Landscaping industry Safety Stand-Down aimed at preventing heat stroke, injuries
As temperatures heat up across the country and landscaping work kicks into high gear, several industry associations are partnering with OSHA to help protect their workers from heat-related illnesses and landscaping injuries.
The Southeast Safety Stand-Down will take place April 17-18 from 7 a.m. to 8 a.m. EDT. The Associated General Contractors of Georgia Inc., OSHA, employers, and their workers in Alabama, Florida, Georgia, and Mississippi are organizing the effort.
At the safety stand-down events, employers will stop work voluntarily, and conduct safety training with employees on landscaping hazards, such as falls, being crushed or hit by objects, electrical, and heat exposure.
Heat takes some getting used to
When the heat index is high, special precautions are needed to protect un-acclimatized workers while they adjust, particularly on the first few days of the job. Some health conditions can put workers at greater risk of heat-related illness. These include diabetes, kidney and heart problems, pregnancy, and being overweight.
OSHA recommends that employers develop a heat acclimatization program that has work proceeding at a steady, moderate rate that can be sustained in the heat and increasing the workload incrementally by up to 20 percent on each subsequent day. A sudden spike in heat can be dangerous for even workers who are acclimatized to hot weather. Under those conditions, workers should begin with 50% of the normal workload and time spent in the hot environment, 60% on the second day, 80% on day three, and 100% on the fourth day. Full acclimatization may take up to 14 days or longer.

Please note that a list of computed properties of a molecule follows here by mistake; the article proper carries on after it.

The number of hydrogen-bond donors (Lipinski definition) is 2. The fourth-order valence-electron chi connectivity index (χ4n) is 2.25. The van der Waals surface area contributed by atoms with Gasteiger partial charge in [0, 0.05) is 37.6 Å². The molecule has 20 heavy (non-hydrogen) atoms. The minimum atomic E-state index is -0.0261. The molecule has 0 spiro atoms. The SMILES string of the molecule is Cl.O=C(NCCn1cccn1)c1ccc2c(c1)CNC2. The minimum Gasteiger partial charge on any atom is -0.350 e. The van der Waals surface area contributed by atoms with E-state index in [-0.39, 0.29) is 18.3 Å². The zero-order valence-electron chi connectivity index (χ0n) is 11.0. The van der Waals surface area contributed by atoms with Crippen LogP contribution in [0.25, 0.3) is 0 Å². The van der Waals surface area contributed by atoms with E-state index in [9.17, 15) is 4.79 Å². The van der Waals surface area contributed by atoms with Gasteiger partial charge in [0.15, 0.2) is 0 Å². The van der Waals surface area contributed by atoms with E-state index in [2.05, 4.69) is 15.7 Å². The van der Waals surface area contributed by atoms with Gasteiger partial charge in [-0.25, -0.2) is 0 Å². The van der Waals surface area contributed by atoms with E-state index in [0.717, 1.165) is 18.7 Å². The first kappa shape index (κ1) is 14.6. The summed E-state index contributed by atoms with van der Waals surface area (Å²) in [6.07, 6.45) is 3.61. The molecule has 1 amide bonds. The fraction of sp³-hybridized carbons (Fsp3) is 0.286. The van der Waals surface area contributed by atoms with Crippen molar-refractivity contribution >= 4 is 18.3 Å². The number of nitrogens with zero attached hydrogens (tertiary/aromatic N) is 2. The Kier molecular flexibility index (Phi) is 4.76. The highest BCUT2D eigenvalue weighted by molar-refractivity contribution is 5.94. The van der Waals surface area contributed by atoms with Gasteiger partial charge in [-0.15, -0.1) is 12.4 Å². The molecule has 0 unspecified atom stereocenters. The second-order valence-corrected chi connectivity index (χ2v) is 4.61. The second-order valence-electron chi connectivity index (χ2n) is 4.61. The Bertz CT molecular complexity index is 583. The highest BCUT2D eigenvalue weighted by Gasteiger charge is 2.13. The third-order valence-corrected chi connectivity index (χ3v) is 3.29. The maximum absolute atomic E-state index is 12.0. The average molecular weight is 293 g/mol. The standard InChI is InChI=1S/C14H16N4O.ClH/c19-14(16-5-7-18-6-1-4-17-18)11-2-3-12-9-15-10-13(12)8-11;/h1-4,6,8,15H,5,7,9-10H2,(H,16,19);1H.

People who have not worked in hot weather for a week or more need time for their bodies to adjust. They need to take more breaks and not do too much strenuous work during their first weeks back on the job.
In addition to heat, landscape workers face hazards from using machinery, equipment and materials that can cause cuts and amputations, electrical injuries, and exposure to noise and pesticides. They are at risk for musculoskeletal injuries from lifting heavy objects and slips trips and falls.
“Employers who train their workers, and implement effective safety and health programs can reduce the risks of workers being injured on the job,” said Kurt Petermeyer, OSHA Regional Administrator. “Educational events such as these are valuable tools in helping to assure a safe workplace for everyone.”
Contact your local OSHA area office for event information.
For more information on how to identify and correct landscaping hazards, visit OSHA’s Landscaping and Horticultural Services page.